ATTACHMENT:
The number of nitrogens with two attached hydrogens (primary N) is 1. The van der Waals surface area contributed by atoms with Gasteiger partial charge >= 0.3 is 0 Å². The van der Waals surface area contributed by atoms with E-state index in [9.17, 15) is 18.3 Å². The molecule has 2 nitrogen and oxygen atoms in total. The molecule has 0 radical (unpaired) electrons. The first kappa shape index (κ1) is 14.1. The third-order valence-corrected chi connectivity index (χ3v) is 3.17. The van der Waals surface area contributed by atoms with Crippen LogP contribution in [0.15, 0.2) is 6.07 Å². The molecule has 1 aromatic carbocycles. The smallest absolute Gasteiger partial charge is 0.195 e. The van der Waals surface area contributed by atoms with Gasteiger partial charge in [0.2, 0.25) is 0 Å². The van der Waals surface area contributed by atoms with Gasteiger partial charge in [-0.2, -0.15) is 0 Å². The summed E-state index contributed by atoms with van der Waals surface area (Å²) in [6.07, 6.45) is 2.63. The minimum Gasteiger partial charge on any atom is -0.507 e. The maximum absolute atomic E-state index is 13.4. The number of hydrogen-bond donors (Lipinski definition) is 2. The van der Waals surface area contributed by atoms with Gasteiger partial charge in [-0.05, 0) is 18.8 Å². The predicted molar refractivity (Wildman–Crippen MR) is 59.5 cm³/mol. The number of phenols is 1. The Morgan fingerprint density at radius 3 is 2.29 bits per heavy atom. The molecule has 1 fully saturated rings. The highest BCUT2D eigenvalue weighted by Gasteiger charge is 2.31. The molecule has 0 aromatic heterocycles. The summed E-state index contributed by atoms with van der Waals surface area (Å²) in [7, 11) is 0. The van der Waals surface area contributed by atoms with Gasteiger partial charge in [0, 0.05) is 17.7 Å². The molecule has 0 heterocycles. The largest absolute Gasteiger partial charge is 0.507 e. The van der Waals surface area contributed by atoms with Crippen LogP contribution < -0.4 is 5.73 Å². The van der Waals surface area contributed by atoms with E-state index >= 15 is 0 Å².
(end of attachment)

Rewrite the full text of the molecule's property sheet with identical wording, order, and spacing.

The number of nitrogens with two attached hydrogens (primary N) is 1. The van der Waals surface area contributed by atoms with Gasteiger partial charge >= 0.3 is 0 Å². The van der Waals surface area contributed by atoms with E-state index in [9.17, 15) is 18.3 Å². The molecule has 2 nitrogen and oxygen atoms in total. The molecule has 0 radical (unpaired) electrons. The first kappa shape index (κ1) is 14.1. The third-order valence-corrected chi connectivity index (χ3v) is 3.17. The van der Waals surface area contributed by atoms with Crippen LogP contribution in [0.15, 0.2) is 6.07 Å². The molecule has 1 aromatic carbocycles. The smallest absolute Gasteiger partial charge is 0.195 e. The van der Waals surface area contributed by atoms with Gasteiger partial charge in [0.2, 0.25) is 0 Å². The van der Waals surface area contributed by atoms with Gasteiger partial charge in [-0.2, -0.15) is 0 Å². The summed E-state index contributed by atoms with van der Waals surface area (Å²) in [6.07, 6.45) is 2.63. The minimum Gasteiger partial charge on any atom is -0.507 e. The maximum absolute atomic E-state index is 13.4. The number of hydrogen-bond donors (Lipinski definition) is 2. The van der Waals surface area contributed by atoms with Gasteiger partial charge in [-0.05, 0) is 18.8 Å². The predicted molar refractivity (Wildman–Crippen MR) is 59.5 cm³/mol. The number of phenols is 1. The Morgan fingerprint density at radius 3 is 2.29 bits per heavy atom. The molecule has 1 fully saturated rings. The highest BCUT2D eigenvalue weighted by Gasteiger charge is 2.31. The molecule has 0 aromatic heterocycles. The summed E-state index contributed by atoms with van der Waals surface area (Å²) in [7, 11) is 0. The van der Waals surface area contributed by atoms with Gasteiger partial charge in [0, 0.05) is 17.7 Å². The molecule has 0 heterocycles. The largest absolute Gasteiger partial charge is 0.507 e. The van der Waals surface area contributed by atoms with Crippen LogP contribution < -0.4 is 5.73 Å². The van der Waals surface area contributed by atoms with E-state index >= 15 is 0 Å².